Traditional narrative strategies and formal experimentation, as well as fiction and autobiography, blend comfortably in Anne Fleming’s latest collection of short stories, the delightfully titled Gay Dwarves of America.
Fleming, a University of British Columbia creative writing prof, is also the author of a novel, Anomaly, and a previous short-fiction collection, Pool Hopping and Other Stories, which was shortlisted for the 1999 Governor General’s Literary Award. In her newest book, she employs an engaging prose style to introduce characters chafing at the boundaries of relationships with lovers, children, best friends – and people who in some cases may be figments of their imaginations.
Elements from Fleming’s personal life, such as places she’s lived, from Waterloo to Vancouver, are woven into her fiction. “Backstock: The Musical” features an ensemble cast that includes a fiction writer named Anne who, like the author, is a lesbian. Like another of her characters, Fleming has played defence on a hockey team. Other stories incorporate fantastical elements along with biography, as in “Peter Who Once Loved Margaret,” which features a protagonist named Anne Fleming and her encounter with an aunt who has been dead for more than 50 years.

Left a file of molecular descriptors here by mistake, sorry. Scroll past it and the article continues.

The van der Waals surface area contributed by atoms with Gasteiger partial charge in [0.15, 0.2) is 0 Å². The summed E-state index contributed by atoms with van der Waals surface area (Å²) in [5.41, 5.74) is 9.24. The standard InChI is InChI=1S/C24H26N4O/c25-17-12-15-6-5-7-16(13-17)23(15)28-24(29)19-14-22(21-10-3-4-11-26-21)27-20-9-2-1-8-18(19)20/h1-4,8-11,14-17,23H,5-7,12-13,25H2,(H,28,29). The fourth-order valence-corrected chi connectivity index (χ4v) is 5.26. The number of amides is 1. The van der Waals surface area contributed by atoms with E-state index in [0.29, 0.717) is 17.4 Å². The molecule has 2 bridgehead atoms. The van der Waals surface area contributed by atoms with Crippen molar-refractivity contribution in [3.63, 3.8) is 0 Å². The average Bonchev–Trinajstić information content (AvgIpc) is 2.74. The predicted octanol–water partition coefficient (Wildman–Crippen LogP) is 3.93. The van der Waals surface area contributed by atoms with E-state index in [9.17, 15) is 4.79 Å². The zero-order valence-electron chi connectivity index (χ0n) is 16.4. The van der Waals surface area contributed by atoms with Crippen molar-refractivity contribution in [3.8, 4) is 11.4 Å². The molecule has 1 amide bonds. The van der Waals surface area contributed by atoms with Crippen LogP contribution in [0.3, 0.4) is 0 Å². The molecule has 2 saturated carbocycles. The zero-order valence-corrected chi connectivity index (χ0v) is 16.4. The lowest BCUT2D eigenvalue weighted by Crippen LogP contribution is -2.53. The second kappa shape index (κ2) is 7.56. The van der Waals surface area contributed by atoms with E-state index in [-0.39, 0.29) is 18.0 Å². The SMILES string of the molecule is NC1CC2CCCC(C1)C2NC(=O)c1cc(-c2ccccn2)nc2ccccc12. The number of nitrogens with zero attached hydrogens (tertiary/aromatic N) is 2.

The stories are also stylistically diverse. “Backstock” takes the form of a musical score. All that’s missing are the treble clef, notes, and rests. “Puke Diary” is exactly what its title suggests: at their father’s suggestion, members of a family document every instance of vomiting they can recollect.
At the furthest end of the quirk spectrum is “Thirty-one One Word Stories,” which features 31 single-word entries, one to a page. Employing one word to tell an entire story is a provocative conceit, and the selected words bear multiple meanings and subtle intertextual relationships.
Often Fleming’s least experimental stories are most successful. In the masterful “Thorn-blossoms,” for instance, a hockey mom combats familial ennui while her journalist mother unravels from Alzheimer’s. In a straightforward narrative, Fleming offers her most affecting example of the fraught relationships that characterize the book as a whole.